Direct screen prints tend to withstand better than screen-printed transfers, he reasons, because the former is pushed further into the fabrics where the plastisol inks can surround the fiber, thus providing better adhesion after being fully cured.
“All of your large athletic printers producing professional or collegiate game-worn uniforms direct print the logos, numbers and name drops because these uniforms sometimes have to last multiple seasons and resist having a helmet from a tackler abrade the decoration as much as eighty times in a football game,” Vasilantone remarks.
While screen printing team athleticwear in-house represents a more significant investment than purchasing and pressing premade transfers, numbering system selections do exist. “Build it and they will come,” Vasilantone advises, “because when sporting-goods stores and teams find out you can do this, they will bring business to you. Screen printing numbers is not glamorous but is actually more profitable.”
Part of those profits may come from filling team Ts with more than strictly what’s required for any given game, with players selling and sporting ad space. “More and more, teams or organizations are looking to offset operating costs and there is probably no better way than to sell advertising to local businesses where their logos are prominently displayed on the uniform during a game,” Vasilantone remarks. “In America, this has really only taken off with men’s and women’s professional soccer, but this concept has been a phenomenon in Europe for several years.”
The answer to all-over
With performance athleticwear making the roster progressively more, it’s hard to outfit today’s team without conjuring a little chemistry. Dye sublimation, says Ashley Scoville, Sawgrass Technologies Inc., is suitable in a number of scenarios, including any time it’s important to maintain the integrity of specialty performance fabrics.
“Many team apparel manufacturers use moisture-wicking technical fabrics in the garments. Unlike traditional screen printing, the digital sublimation process does not interfere with the high performance, breathable nature of technical fabrics,” she reports, adding full-color, low-run capabilities to sublimation’s successes. “Even though digital sublimation is ideal for production of high-quantity volumes, traditionally, it is also regarded as the best solution for low runs and customized printing. In any given sport, teams can vary from having two players to ninety-nine players or more, and digital sublimation can profitably accommodate orders.”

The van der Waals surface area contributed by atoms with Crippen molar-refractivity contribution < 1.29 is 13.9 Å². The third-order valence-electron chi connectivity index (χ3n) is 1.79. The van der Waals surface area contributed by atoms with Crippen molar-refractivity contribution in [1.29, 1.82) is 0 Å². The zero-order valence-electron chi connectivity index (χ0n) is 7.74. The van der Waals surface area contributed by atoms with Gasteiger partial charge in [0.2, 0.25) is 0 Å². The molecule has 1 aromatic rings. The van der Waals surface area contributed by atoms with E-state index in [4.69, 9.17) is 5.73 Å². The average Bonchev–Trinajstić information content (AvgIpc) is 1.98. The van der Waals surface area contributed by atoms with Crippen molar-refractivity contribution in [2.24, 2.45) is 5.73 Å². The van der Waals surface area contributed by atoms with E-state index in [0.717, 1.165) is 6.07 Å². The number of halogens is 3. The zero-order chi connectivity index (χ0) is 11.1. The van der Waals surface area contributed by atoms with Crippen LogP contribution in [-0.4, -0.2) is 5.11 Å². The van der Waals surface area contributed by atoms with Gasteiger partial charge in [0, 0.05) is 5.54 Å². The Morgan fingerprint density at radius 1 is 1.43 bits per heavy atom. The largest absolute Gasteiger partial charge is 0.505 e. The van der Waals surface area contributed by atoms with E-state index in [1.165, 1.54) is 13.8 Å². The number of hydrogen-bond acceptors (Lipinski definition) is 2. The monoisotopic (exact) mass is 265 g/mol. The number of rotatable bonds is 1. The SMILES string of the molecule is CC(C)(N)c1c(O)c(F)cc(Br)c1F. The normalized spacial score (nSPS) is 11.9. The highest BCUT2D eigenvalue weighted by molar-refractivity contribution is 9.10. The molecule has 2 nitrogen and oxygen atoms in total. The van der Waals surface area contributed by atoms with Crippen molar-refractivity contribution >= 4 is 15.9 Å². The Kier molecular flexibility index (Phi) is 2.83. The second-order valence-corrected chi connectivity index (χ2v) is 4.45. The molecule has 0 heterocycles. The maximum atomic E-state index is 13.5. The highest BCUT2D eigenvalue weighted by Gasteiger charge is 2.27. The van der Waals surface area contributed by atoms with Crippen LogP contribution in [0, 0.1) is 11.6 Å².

Sublimation printing can do so, Scoville continues, even when each garment is unique, with the capacity to fulfill short runs requiring quick turn around. “Last minute sponsors can be added or changed or additional team members can be accommodated.”
Another of the technology’s main draws is its all-over abilities, with some grand demands stretching sublimation to the limits. “Wide-format sublimation enables designers to create garments and prints without limitation,” states Scoville. “Wide-format sublimation printing offers higher productivity and lower cost of goods, including major differences in ink and paper costs versus desktop solutions. Production speeds are greater and overall savings and efficiencies are associated with large format.”
Roll-to-roll printing is another option within the subset sublimation, allowing for the additional capacity that unattended roll printing brings to the table, says Scoville. “On the other hand, printing to pre-cut fabric will minimize waste and allow pre-cut inventory in different sizes to be ready for immediate production, compared to transferring roll- to-roll and then cutting out the parts for sewing.”
Production volume and turn time will determine whether or not such endeavors should be carried out in-house, she offers, adding that printers ought to run the ROI to evaluate if they’re better served housing the workload or contracting it out to a print-service provider. “There are a number of subcontractors available for this process, and they can easily be found with a web search,” Scoville says.
In any case or customization choice, embellishers can play with the art of name drops and numbering while their customers play their favorite sports; and when the two coincide, make way for a win/win.